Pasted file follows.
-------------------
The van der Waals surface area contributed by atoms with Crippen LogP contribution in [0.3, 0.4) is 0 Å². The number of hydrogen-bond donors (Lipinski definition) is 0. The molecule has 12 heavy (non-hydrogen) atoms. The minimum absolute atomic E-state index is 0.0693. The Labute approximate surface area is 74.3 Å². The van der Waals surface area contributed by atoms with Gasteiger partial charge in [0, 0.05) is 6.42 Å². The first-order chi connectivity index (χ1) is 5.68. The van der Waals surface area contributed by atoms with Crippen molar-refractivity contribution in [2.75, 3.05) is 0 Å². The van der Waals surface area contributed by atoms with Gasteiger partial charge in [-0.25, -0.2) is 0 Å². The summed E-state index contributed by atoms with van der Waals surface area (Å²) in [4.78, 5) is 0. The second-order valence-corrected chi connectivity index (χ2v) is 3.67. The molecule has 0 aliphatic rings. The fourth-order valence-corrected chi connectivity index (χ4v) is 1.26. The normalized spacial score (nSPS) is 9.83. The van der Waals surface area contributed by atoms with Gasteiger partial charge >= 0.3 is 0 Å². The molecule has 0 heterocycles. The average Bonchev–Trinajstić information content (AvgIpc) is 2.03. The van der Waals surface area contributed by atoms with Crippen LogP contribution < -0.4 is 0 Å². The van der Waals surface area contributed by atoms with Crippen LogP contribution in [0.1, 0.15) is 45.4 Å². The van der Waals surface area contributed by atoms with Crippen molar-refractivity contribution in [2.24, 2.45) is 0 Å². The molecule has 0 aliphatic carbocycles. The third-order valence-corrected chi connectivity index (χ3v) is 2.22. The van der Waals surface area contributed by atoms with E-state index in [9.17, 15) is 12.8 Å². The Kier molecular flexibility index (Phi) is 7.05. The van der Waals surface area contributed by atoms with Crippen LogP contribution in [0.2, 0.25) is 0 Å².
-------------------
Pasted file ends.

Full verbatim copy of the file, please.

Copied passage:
The van der Waals surface area contributed by atoms with Crippen LogP contribution in [0.3, 0.4) is 0 Å². The number of hydrogen-bond donors (Lipinski definition) is 0. The molecule has 12 heavy (non-hydrogen) atoms. The minimum absolute atomic E-state index is 0.0693. The Labute approximate surface area is 74.3 Å². The van der Waals surface area contributed by atoms with Gasteiger partial charge in [0, 0.05) is 6.42 Å². The first-order chi connectivity index (χ1) is 5.68. The van der Waals surface area contributed by atoms with Crippen molar-refractivity contribution in [2.75, 3.05) is 0 Å². The van der Waals surface area contributed by atoms with Gasteiger partial charge in [-0.25, -0.2) is 0 Å². The summed E-state index contributed by atoms with van der Waals surface area (Å²) in [4.78, 5) is 0. The second-order valence-corrected chi connectivity index (χ2v) is 3.67. The molecule has 0 aliphatic rings. The fourth-order valence-corrected chi connectivity index (χ4v) is 1.26. The normalized spacial score (nSPS) is 9.83. The van der Waals surface area contributed by atoms with Gasteiger partial charge >= 0.3 is 0 Å². The molecule has 0 heterocycles. The average Bonchev–Trinajstić information content (AvgIpc) is 2.03. The van der Waals surface area contributed by atoms with Crippen LogP contribution < -0.4 is 0 Å². The van der Waals surface area contributed by atoms with Crippen LogP contribution in [0.1, 0.15) is 45.4 Å². The van der Waals surface area contributed by atoms with Crippen molar-refractivity contribution in [2.24, 2.45) is 0 Å². The molecule has 0 aliphatic carbocycles. The third-order valence-corrected chi connectivity index (χ3v) is 2.22. The van der Waals surface area contributed by atoms with E-state index in [9.17, 15) is 12.8 Å². The Kier molecular flexibility index (Phi) is 7.05. The van der Waals surface area contributed by atoms with Crippen LogP contribution in [0.2, 0.25) is 0 Å².